Copyrights may be for losers but trademarks are not – Banksy won a trademark dispute

The well-known graffiti artist Banksy has received some positive news recently regarding his attempt to take advantage of the IP system while not liking it or at least the copyright in particular.

The case concerns the following registered EU trademark, representing graffiti art painted by Banksy, in classes 9, 16, 25, 28 и 41:

The mark was registered by Pest Control Office Limited, a company managing artists’ legal rights, taking into account that he is anonymous and is famous with that status apart from his exciting artworks.

Against this mark, a request for invalidation was filed by Full Colour Black Limited on the ground of lack of distinctive character and bad faith.

The EUIPO Cancelation division invalidated the mark finding that it was made in bad faith. The reason for this was the fact that because of his anonymity the artist was unable to rely on copyright protection. What’s more, he is famous for his statement that copyright is for losers.

In another article, Banksy says “Sometimes you go to work and it’s hard to know what to paint, but for the past few months I’ve been making stuff for the sole purpose of fulfilling trademark categories under EU law”.

The Office considered all of this as the only reason why the artist wanted to register a trademark for his art, which will give him a tool to control its commercial use.

According to the Office:

From an examination of the evidence filed by both parties, it would appear that, at the time of filing of the application for invalidity, the EUTM proprietor (or Banksy) had never actually marketed or sold any goods or services under the contested EUTM. Moreover, some of the EUTM proprietor’s webpage extracts dated in 2010-2011 state that ‘All images are made available to download for personal amusement only, thanks. Banksy does not endorse or profit from the sale of greeting cards, mugs, t-shirts, photo canvases etc. …’, ‘Banksy does not produce greeting cards or print photo-canvases….Please take anything from this site and make your own (non-commercial use only thanks)’ and ‘Banksy has never produced greeting cards, mugs or photo canvases of his work’. Therefore, there is no evidence that Banksy was actually producing, selling or providing any goods or services under the contested sign prior to the date of filing of the contested EUTM.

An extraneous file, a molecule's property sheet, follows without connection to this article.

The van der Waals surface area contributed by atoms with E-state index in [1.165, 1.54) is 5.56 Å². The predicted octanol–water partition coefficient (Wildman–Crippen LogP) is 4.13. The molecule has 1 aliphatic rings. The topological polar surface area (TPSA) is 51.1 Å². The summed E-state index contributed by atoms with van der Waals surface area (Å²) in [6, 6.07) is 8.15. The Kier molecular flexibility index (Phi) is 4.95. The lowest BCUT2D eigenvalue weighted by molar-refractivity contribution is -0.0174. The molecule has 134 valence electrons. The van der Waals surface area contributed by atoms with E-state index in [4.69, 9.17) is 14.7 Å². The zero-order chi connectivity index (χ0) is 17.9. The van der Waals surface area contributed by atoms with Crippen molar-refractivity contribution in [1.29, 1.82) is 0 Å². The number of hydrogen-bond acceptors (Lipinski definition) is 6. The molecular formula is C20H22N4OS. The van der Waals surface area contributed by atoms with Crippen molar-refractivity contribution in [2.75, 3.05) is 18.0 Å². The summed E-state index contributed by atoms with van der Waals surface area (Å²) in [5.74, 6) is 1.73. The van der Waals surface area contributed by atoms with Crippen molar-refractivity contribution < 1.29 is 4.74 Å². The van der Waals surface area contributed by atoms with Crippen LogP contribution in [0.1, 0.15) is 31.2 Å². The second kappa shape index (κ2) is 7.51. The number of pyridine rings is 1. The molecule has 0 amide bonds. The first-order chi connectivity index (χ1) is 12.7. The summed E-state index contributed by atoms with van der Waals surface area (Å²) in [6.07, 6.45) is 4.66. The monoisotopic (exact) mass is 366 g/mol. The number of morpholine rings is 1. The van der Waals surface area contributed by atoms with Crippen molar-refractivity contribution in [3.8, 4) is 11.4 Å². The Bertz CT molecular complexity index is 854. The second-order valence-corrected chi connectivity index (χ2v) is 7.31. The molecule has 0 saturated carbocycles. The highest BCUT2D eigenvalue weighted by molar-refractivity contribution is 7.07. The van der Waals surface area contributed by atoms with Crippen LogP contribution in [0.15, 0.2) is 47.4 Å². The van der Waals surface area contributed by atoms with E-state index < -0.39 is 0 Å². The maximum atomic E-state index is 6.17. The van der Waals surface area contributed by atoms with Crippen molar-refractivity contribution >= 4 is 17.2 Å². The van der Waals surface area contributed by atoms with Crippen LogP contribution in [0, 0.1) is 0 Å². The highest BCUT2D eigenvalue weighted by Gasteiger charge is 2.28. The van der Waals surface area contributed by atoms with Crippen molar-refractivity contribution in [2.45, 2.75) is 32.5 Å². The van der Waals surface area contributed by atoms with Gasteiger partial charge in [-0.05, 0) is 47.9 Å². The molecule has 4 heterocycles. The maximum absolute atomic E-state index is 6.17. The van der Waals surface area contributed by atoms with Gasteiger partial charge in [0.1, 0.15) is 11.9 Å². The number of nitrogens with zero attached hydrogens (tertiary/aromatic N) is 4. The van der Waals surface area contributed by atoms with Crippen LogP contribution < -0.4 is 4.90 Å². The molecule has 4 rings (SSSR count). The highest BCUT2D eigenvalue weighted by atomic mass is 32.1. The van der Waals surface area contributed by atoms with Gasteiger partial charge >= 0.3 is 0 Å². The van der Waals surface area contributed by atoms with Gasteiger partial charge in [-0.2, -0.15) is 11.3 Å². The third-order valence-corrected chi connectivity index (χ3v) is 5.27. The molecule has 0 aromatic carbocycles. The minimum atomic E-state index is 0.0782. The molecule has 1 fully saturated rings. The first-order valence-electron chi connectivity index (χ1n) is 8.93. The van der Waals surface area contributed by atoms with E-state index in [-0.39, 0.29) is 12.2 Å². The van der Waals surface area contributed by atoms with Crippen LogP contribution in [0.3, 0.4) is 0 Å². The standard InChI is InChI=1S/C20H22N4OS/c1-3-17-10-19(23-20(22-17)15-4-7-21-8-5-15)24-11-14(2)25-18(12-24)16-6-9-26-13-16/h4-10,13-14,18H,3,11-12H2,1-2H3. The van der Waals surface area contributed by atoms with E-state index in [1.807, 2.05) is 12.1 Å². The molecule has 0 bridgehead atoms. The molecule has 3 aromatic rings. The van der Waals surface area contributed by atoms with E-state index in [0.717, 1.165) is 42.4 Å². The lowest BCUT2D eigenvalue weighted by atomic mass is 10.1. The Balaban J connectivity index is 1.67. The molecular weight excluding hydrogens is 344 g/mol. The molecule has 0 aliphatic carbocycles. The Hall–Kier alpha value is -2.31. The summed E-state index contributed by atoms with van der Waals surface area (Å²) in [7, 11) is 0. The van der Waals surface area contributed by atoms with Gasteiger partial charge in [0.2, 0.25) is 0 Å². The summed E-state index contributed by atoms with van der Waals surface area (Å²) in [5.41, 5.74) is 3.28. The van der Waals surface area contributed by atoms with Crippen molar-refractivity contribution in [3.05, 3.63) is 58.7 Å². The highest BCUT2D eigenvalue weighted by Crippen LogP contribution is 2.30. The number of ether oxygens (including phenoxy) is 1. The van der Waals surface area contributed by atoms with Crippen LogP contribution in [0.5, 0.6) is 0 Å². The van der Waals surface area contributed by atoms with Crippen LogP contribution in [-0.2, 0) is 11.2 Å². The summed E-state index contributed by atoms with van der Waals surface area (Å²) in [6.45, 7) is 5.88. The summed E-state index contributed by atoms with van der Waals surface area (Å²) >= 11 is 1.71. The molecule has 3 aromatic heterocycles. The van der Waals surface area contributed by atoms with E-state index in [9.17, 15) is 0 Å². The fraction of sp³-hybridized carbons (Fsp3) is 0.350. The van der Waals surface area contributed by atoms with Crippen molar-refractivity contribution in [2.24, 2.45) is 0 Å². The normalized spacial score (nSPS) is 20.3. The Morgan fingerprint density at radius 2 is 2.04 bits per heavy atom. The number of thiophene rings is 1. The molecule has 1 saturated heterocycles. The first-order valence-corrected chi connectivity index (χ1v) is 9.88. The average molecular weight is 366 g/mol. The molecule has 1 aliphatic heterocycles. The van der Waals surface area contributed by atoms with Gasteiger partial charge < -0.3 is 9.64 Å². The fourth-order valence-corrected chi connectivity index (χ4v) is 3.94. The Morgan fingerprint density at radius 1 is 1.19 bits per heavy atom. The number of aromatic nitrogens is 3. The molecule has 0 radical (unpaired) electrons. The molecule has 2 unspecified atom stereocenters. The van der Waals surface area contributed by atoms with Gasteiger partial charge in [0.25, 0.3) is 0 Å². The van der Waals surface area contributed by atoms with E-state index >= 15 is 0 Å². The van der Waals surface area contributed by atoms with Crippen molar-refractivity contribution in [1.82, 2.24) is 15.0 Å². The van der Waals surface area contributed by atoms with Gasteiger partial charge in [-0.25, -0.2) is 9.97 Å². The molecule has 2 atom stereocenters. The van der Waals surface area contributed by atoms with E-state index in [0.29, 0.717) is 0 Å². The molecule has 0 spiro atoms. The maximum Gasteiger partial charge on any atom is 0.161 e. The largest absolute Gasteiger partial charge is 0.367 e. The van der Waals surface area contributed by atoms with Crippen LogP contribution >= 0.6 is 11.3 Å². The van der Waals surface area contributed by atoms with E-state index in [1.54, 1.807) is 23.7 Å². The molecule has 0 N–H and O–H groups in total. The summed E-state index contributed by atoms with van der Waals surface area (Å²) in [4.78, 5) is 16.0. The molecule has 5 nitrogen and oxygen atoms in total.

The first evidence of sales appears to have happened just before the date of filing of the present application for a declaration of invalidity.

Taking all of that the Office considered that the mark was filed in bad faith.

The Board of Appealed, however, disagreed. According to the Board, the conclusion of the Consolation division was subjective. Bad faith cannot be assumed only based on single statements that do not show the entire position of the artist.

The Board cannot follow this view. Although the protection under copyright law is definite and ends 70 years after the death of the author whereas trade mark protection can in principle be indefinite, this circumstance does not mean that the
filing of a trademark consisting of a creation protected under copyright law is automatically unlawful and circumvents the copyright law. As stated above under paragraph 27, the same artwork can be protected by copyright as well as by trademark law.

The assumption that the need of staying anonymous was the reason to opt out from copyright protection and go for trademark protection, as submitted by the Cancellation applicant, even if it would be correct, cannot justify a finding that the
EUTM proprietor had no intention to use the contested mark.

Finally, the statement ‘Copyright is for losers’ has no bearing at all on the case at hand. The contested decision does not reason sufficiently about its finding of bad faith. It mainly bases its final findings on the supposition that the EUTM proprietor could
only with difficulties preventing its artwork under copyright and on the fact that it started only on October 2019 to use its mark and with the purpose to maintain the contested mark but not to use it according to the essential functions of a trademark.

The contested decision bases its finding on wrong facts because it has not been shown that on October 2019 the EUTM proprietor stated to use the contested mark. In any event, the reasons furnished in the contested decision cannot explain nor indicate that at the relevant filing date the EUTM proprietor had not intended to use its mark

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Proving ownership of intellectual property rights in case of infringements in the EU

The Advocate General of the European Union A. RANTOS has issued an opinion in the case C-628/21 TB, Castorama Polska Sp. z o.o., „Knor“ Sp. z o.o.

This dispute concerns when and to what extent IP ownership has to be proved in the process of collecting information for IP infringements on the territory of the EU. The case has the following background: